Full TGIF Record # 225014
Item 1 of 1
Web URL(s):http://www.swss.ws/wp-content/uploads/docs/2004%20Proceedings-SWSS.pdf#page=443
    Last checked: 07/17/2013
    Requires: PDF Reader
    Notes: Item is within a single large file
Publication Type:
Author(s):Hutto, K. C.; Shaw, D. R.; Byrd, J. D. Jr.; Taylor, J. M.; Gray, C. J.
Author Affiliation:Department of Plant and Soil Sciences, Mississippi State University, Mississippi State, MS
Title:Hyperspectral radiometry to identify turfgrass stress and weed species
Other records with the "Posters" Section
Meeting Info.:Memphis, Tennessee: January 26-28, 2004
Source:Proceedings: Southern Weed Science Society: 57th Annual Meeting. Vol. 57, 2004, p. 345.
# of Pages:1
Publishing Information:Champaign, Illinois: Southern Weed Science Society
Keywords:TIC Keywords: Evaluative methods; Hyperspectral radiometry; Species identification; Stress; Weed identification
Abstract/Contents:"Research was conducted in summer 2002 and 2003 at the Plant Science Research Center, Starkville, MS to identify spectral reflectance characteristics of certain warm season turfgrass weeds, as well as to determine the accuracy of hyperspectral radiometry to distinguish between various turfgrass stresses. The weed species analyzed were large crabgrass [Digitaria sanguinalis (L.) Scop.], dallisgrass (Paspalum dilatatum Poir.), Virginia buttonweed (Diodia virginiana L.), and eclipta (Eclipta prostrata L.). The simulated stresses were traffic (three levels), herbicide application (2.0 lb ai/A MSMA or 3 pt/A Trimec Classic), and moisture stress. Major warm season turfgrasses were also evaluated, which consisted of 'Tifway' bermudagrass (Cynodon dactylon Pers. x transvaalensis Burrt-Davy), 'Meyer' zoysiagrass (Zoysia japonica Steud.), centipedegrass [Eremochloa ophiuroides (Munro) Hack.], and St. Augustinegrass [Stenotaphrum secundatum (Walt.) Kuntze]. Data were analyzed using receiver operating characteristics-best spectral band combination with a feature classification of maximum likelihood to identify best spectral bands used to separate all classes. These bands were subjected to stepwise linear regression to identify the most significant bands attributing to the classification of species and stresses. Discriminant analysis was used to obtain classification accuracies. The 2003 data was validated against the 2002 data to evaluate the accuracy of classification methods over years. An overall classification accuracy of 99% using the 15 most weighted bands (ranging from 350 to 439 nm, and 2327 nm) was achieved for all weed species. Using discriminant analysis, an overall accuracy of 87% was achieved using 13 of 15 bands (excluding 376 and 378 nm). Only Virginia buttonweed was classified accurately (96%) when validating the method over years. All other weeds were classified below 57%. An overall accuracy of 63% was achieved using bands in the near infrared region (NIR) (ranging from 746 to 841 nm) for all turfgrass stresses with moisture stress being the most accurately classified (94%). Discriminant analysis eliminated bands 816 and 824 nm, classifying moisture stress correctly 88%. The validation analysis classified moisture stress correctly 43%. Turfgrass species were all correctly classified using bands in the visible (ranging from 386 to 405 nm) and NIR (ranging from 725 to 764 nm). All turfgrass species, with the exception of centipedegrass, were correctly classified 93% or greater validating over years (excluding 389 and 728 nm). An overall accuracy of 80% was achieved for all species analyzed using bands in the visible region (ranging from 350 to 389 nm). Discriminant analysis provided an overall accuracy of 50% (excluding bands 356, 357, 358, 361, and 369 nm). Validation analysis provided an overall accuracy of 57% for all species. Bermudagrass (71%), centipedegrass (77%), and dallisgrass (70%) were the most accurately classified species over years."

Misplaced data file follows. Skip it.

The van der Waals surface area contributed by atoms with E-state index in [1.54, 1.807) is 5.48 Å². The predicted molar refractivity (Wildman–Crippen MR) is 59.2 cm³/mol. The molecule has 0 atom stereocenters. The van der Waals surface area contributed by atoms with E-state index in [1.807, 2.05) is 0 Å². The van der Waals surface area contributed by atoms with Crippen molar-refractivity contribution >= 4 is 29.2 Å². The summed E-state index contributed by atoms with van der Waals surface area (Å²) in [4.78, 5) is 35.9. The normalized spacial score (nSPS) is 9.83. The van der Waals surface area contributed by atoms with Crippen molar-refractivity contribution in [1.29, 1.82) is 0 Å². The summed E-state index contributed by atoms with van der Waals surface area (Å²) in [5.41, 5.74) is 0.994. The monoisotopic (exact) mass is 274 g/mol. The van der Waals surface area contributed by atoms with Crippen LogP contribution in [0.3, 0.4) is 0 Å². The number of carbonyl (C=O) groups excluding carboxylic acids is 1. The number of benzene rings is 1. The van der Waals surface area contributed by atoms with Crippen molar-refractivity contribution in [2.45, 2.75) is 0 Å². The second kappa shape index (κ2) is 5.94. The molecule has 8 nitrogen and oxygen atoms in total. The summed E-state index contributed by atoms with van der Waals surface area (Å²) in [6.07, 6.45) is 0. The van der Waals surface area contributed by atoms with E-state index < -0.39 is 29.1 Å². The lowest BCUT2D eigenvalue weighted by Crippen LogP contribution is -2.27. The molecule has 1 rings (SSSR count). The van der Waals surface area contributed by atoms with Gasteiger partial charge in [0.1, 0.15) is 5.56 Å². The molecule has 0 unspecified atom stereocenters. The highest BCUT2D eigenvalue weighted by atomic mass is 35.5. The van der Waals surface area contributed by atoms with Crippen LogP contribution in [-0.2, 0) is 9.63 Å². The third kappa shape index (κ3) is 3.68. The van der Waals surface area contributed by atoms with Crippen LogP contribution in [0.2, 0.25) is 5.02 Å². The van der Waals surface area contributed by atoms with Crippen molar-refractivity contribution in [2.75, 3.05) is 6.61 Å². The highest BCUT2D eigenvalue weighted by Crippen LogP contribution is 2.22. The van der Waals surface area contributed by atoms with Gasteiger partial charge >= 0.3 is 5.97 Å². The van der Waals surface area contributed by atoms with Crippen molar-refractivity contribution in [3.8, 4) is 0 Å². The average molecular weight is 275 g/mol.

Note:"The changing world of weed science"
This item is an abstract only!
ASA/CSSA/SSSA Citation (Crop Science-Like - may be incomplete):
Hutto, K. C., D. R. Shaw, J. D. Jr. Byrd, J. M. Taylor, and C. J. Gray. 2004. Hyperspectral radiometry to identify turfgrass stress and weed species. South. Weed Sci. Soc. Proc. 57:p. 345.
Fastlink to access this record outside TGIF: https://tic.msu.edu/tgif/flink?recno=225014
If there are problems with this record, send us feedback about record 225014.
Choices for finding the above item:
Web URL(s):
    Last checked: 07/17/2013
    Requires: PDF Reader
    Notes: Item is within a single large file
Find Item @ MSU
MSU catalog number: b2207931
Find from within TIC:
   Digitally in TIC by file name: swssp2004
Request through your local library's inter-library loan service (bring or send a copy of this TGIF record)